Sunni Politician’s Abduction Raises Question of Who Controls Shiite Militias

Kidnapped by One Shi'ite Militia, Rescued by Another

Questions about Iraq have mostly centered on the ISIS takeover of the west, and the Kurdish moves toward secession, but even the stability of what remains of Maliki-ruled Iraq is in doubt, as government policy is turning Shi’ite militias loose nationwide.

In Baghdad this weekend, the problem was laid bare for all to see, when Riyadh Adhadh, the head of the Baghdad Provincial Council, and a top Sunni, was kidnapped by the Shi’ite militia from Sadr City.

Adhadh, along with his entire team of bodyguards were hauled off by a militia, and it was only after Prime Minister Maliki ordered a second, bigger Shi’ite militia to go to Sadr City to recover him that he was finally freed.

Adhadh was lucky to be a high-profile enough victim that Maliki personally intervened to free him, but other Sunni Arabs aren’t so lucky, and with various Shi’ite militias roaming the streets in the position of a quasi-military and quasi-police force, who is in charge and what the rules are is no longer obvious.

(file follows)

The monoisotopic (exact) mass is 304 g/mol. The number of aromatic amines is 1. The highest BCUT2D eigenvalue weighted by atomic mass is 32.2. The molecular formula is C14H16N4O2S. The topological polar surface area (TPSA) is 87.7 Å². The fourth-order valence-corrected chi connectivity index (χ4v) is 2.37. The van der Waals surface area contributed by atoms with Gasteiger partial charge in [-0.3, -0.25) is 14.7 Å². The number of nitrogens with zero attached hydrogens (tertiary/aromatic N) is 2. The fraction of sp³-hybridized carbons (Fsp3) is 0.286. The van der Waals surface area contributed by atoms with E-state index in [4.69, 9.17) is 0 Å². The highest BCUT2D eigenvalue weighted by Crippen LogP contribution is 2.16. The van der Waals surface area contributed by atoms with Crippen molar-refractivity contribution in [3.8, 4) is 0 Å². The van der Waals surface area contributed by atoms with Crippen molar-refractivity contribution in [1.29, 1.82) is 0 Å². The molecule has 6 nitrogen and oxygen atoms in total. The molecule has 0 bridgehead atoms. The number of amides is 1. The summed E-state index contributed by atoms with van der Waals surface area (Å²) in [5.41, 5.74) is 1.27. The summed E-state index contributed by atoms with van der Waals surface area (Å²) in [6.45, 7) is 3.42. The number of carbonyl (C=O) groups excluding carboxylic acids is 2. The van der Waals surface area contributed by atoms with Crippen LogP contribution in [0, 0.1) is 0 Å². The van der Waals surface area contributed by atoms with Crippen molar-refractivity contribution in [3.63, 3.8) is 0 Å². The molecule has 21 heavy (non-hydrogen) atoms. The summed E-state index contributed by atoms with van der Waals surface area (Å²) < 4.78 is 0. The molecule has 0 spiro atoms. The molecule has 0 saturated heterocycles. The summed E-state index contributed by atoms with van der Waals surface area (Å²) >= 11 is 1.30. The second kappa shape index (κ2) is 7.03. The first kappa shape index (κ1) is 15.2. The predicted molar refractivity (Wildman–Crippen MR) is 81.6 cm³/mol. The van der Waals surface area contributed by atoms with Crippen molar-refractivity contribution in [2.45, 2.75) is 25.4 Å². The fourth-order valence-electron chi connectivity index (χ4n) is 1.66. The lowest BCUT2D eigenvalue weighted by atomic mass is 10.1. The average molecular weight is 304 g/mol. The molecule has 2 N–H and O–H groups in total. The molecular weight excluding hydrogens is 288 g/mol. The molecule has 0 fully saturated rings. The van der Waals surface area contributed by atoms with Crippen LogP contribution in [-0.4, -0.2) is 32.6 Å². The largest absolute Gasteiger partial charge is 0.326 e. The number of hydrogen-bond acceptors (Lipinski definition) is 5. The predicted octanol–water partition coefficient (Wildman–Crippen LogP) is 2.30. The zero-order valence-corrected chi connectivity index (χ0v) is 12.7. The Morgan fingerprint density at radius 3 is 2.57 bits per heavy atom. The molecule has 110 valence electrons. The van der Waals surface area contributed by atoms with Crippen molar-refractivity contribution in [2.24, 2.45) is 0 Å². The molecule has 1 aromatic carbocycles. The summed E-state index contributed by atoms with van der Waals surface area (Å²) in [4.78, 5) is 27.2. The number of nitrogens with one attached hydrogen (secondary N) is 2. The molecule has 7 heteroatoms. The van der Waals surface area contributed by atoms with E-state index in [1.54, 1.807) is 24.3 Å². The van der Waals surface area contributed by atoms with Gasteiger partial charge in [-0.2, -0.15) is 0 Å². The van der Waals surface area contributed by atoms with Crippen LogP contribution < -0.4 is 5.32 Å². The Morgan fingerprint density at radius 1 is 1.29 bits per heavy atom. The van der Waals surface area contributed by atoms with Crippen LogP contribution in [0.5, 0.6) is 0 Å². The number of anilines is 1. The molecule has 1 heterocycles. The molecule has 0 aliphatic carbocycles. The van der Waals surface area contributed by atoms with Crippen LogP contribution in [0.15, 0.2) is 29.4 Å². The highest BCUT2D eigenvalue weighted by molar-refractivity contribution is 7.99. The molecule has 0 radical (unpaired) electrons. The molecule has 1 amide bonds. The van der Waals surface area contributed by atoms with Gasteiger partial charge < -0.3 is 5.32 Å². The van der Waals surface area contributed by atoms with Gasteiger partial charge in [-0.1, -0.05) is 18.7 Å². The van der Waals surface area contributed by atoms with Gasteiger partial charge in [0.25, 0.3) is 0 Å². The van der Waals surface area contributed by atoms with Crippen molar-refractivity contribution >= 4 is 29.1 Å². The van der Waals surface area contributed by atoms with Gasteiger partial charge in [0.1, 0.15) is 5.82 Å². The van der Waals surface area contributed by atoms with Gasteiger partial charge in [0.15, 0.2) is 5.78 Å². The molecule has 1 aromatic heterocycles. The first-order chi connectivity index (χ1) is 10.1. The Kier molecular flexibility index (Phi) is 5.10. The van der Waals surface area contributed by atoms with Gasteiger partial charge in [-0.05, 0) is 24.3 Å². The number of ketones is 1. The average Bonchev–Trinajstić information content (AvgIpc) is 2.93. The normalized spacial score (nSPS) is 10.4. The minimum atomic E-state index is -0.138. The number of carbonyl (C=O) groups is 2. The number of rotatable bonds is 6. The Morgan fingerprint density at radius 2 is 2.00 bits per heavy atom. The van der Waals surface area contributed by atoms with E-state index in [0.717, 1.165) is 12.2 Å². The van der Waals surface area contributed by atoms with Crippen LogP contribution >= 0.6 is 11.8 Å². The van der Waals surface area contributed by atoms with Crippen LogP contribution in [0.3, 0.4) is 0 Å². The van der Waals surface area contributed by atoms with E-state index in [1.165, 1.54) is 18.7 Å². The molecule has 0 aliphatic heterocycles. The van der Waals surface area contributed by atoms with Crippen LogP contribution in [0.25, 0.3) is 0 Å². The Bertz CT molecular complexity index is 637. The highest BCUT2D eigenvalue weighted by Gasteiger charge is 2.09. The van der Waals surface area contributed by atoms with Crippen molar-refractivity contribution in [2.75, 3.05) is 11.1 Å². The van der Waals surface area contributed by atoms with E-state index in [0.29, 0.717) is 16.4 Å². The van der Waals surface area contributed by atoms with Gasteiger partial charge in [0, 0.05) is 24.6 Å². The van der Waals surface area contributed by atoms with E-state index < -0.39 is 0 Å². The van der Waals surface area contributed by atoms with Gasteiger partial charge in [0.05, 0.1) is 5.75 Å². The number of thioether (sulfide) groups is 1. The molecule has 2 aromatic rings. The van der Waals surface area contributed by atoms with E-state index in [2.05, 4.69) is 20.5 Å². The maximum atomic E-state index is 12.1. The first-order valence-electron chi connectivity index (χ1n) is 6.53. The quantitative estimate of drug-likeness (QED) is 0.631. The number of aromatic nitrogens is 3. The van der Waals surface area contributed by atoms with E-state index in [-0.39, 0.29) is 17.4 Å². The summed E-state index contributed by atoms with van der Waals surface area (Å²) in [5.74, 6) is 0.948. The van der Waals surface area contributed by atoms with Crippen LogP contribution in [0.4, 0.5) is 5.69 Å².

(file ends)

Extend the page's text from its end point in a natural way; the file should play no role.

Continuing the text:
In a nation where the Iraqi police are already openly engaged in summary executions of Sunni detainees, it is hard to believe that the police are now the least of Sunni civilians’ worries, but with Shi’ite militias growing, that seems to be the case.

Author: Jason Ditz

Jason Ditz is Senior Editor for He has 20 years of experience in foreign policy research and his work has appeared in The American Conservative, Responsible Statecraft, Forbes, Toronto Star, Minneapolis Star-Tribune, Providence Journal, Washington Times, and the Detroit Free Press.